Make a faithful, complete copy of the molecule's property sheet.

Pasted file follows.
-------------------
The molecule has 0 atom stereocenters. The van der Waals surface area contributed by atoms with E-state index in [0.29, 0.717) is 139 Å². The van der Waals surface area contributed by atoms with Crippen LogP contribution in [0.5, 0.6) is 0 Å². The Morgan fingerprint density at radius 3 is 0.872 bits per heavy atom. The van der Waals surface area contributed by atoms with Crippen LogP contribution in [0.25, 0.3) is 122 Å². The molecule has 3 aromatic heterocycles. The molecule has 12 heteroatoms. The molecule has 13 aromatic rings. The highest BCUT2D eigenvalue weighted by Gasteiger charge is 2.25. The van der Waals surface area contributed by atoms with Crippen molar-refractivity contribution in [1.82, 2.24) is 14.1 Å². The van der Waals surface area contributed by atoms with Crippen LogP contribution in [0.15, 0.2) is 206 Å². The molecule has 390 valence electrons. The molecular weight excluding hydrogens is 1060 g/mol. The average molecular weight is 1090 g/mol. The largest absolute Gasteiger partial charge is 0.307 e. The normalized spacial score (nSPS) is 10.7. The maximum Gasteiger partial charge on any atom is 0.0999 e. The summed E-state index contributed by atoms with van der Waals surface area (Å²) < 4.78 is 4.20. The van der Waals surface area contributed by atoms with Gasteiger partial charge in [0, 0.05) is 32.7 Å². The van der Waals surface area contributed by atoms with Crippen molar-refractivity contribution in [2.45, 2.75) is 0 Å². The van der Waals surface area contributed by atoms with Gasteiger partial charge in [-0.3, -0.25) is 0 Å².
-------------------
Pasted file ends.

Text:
The molecule has 0 atom stereocenters. The van der Waals surface area contributed by atoms with E-state index in [0.29, 0.717) is 139 Å². The van der Waals surface area contributed by atoms with Crippen LogP contribution in [0.5, 0.6) is 0 Å². The Morgan fingerprint density at radius 3 is 0.872 bits per heavy atom. The van der Waals surface area contributed by atoms with Crippen LogP contribution in [0.25, 0.3) is 122 Å². The molecule has 3 aromatic heterocycles. The molecule has 12 heteroatoms. The molecule has 13 aromatic rings. The highest BCUT2D eigenvalue weighted by Gasteiger charge is 2.25. The van der Waals surface area contributed by atoms with Crippen molar-refractivity contribution in [1.82, 2.24) is 14.1 Å². The van der Waals surface area contributed by atoms with Crippen LogP contribution in [0.15, 0.2) is 206 Å². The molecule has 390 valence electrons. The molecular weight excluding hydrogens is 1060 g/mol. The average molecular weight is 1090 g/mol. The largest absolute Gasteiger partial charge is 0.307 e. The normalized spacial score (nSPS) is 10.7. The maximum Gasteiger partial charge on any atom is 0.0999 e. The summed E-state index contributed by atoms with van der Waals surface area (Å²) < 4.78 is 4.20. The van der Waals surface area contributed by atoms with Gasteiger partial charge in [0, 0.05) is 32.7 Å². The van der Waals surface area contributed by atoms with Crippen molar-refractivity contribution in [2.45, 2.75) is 0 Å². The van der Waals surface area contributed by atoms with Gasteiger partial charge in [-0.3, -0.25) is 0 Å².